well, at best, a cult-figure decides to ‘go straight’ in the evangelical world,
    but can’t get past the need to use bullying tactics on those who sought to expose his ‘origins’

    at worse? a figure living in the shadows waiting for ‘his time’ to come, and in the interim, collecting powerful entities and hiring ‘notable figures’ to sit on the boards of those entities (yes, well-paid no doubt) . . . all the while enforcing the public image of ‘I’m not Christ’ by threats, bullying, and intimidation, most notably perfectly legal squashing of any expose attempts as to the actual origin and history of ‘who he is’ as taught prior to the entry into flying below the radar for purposes of increasing property and influence . . .

    so what can go wrong?
    I think the real ‘expose’ is seen in the intimidation tactics . . . what was meant to ‘squash’ the ‘rumors’ has become the source of revelation about the person’s character . . . or as they say, what goes round, comes round

    solution? in the attempts at intimidation and punitive actions, the seeds of destruction of credibility were planted . . . people reap what they sow . . . or as sacred Scripture tells us, we can see the rotten fruit quite readily in the ‘response’ to perceived ‘enemies’ and we can know that the ‘response’ is not ‘of Christ’s teaching, no

    no worries, seeds of destruction are self-sown . . . too late now to call the seeds back, as people have been hurt in attempts to shut them up

    • Memo to any cult leader looking to “go straight”: First come clean. Then retire. Live an anonymous life. For extra credit, give back some of that ill-gotten moolah.

      • Christiane says:

        unless he’s ‘biding his time’ until he has all the ‘connections’ in place, before he springs his ‘revelation’ on those who are in too deep not to look like utter fools . . .

        the mentality is confusing, as to how someone would expect to get away with this kind of thing in the strict fundamentalist/evangelical world . . .
        I really do believe that there are enough people in that world with the discernment to holler ‘the emperor has no clothes’ . . . people can get away with ‘subtle’ scams, but something in the nature of ‘a Second Coming Christ’ is a bit too large of a camel to swallow, even for the most gullible of fundamentalist/evangelical Americans.

        Now, a separate ‘cult’ might succeed. But turning evangelicals into followers of a Korean ‘Second Coming Christ’ seems an unrealistic goal. Money can take people a lot of places, and obviously some people were fooled, but in the end, I just don’t see evangelicals falling for this kind of thing. Am I too optimistic? I hope not.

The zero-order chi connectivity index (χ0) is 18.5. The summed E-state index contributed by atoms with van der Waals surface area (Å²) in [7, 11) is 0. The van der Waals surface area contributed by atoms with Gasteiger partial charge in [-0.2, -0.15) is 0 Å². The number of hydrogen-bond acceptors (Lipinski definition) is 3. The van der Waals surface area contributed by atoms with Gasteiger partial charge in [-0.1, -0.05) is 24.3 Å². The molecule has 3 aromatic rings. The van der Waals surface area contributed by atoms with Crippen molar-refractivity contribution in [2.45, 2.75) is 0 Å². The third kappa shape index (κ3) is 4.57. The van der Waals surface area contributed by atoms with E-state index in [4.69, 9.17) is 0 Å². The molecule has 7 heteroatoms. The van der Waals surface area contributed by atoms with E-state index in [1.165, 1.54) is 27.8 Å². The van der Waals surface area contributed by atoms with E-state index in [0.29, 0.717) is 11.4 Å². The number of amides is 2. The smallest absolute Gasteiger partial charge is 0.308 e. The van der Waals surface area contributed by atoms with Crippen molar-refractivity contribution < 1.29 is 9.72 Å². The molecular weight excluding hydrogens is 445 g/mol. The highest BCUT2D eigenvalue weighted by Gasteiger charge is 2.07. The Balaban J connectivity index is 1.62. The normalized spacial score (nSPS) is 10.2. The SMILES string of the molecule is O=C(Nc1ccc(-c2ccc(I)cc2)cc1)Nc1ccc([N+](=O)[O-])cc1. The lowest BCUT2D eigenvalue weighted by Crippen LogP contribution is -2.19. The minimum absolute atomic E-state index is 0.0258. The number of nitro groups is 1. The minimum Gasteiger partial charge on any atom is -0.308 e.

14. Final Anonymous says:

    Weird. My son received a recruitment letter from a Bethany alum (an attorney, ironically) just yesterday. I’d never heard of them before.

  15. Truth trumped by power. If it’s not Jang, it’s Driscoll. How beautiful are the brass knuckles of those who bring good news.

    Will-to-power, as Nietzsche taught us.

  16. Phoenix Preacher reports that “Bloggers and internet reporters now have the legal protections of journalists under the law.” I wonder whether that’s why we’re hearing this story now.

    Hopefully bringing things to the light makes a difference in this case. Things like this used to make me say “Give me an update in one year! And tell me about what a year ago we wanted to know in a year!”

    • There may be some truth to that. Washington State has pretty strong source shield laws, and it’s my understanding that my sources would come under their protection – so that is what I’ve been telling them. And I believe it makes a difference in their willingness to talk.

      Of course, neither reporters nor bloggers are exempt in any way from defamation lawsuits, so I’ve done my best to bone up on the laws in this area – and (of course) to be as careful as I can to say only what I know, and to know precisely which documents or interview notes support each sentence. I’ll still make mistakes, but hopefully those mistakes will be minor and infrequent enough that they won’t land me in court.

  17. ex-member says:

    I was member of Jang´s community and what I really want to say from the bottom of my heart, it is that he and his followers had completely destroyed my life.

    About the Theology issues, all that was said in Ken´s article explains very well what has happenned inside of that group. Many people took very serious and important decisions for their lives because they were taught and believed that this guy David Jang was “‘Christ” or something like that, and many abuses were allowed as well, and after all being denied in public, many of those people felt a deep sorrow and emptiness, like me, because they sacrificed their most precious things for a bunch of lies coming from an abuser and evil person who does not care but for power, money and position inside of the religious world. And furthermore, over the pain and frustration that those people may have, if you dare to say something negative. although true, about him or his community in public, David Jang and his followers will threaten you with lawsuits to keep you quiet. That is not a Christian behaviour at all..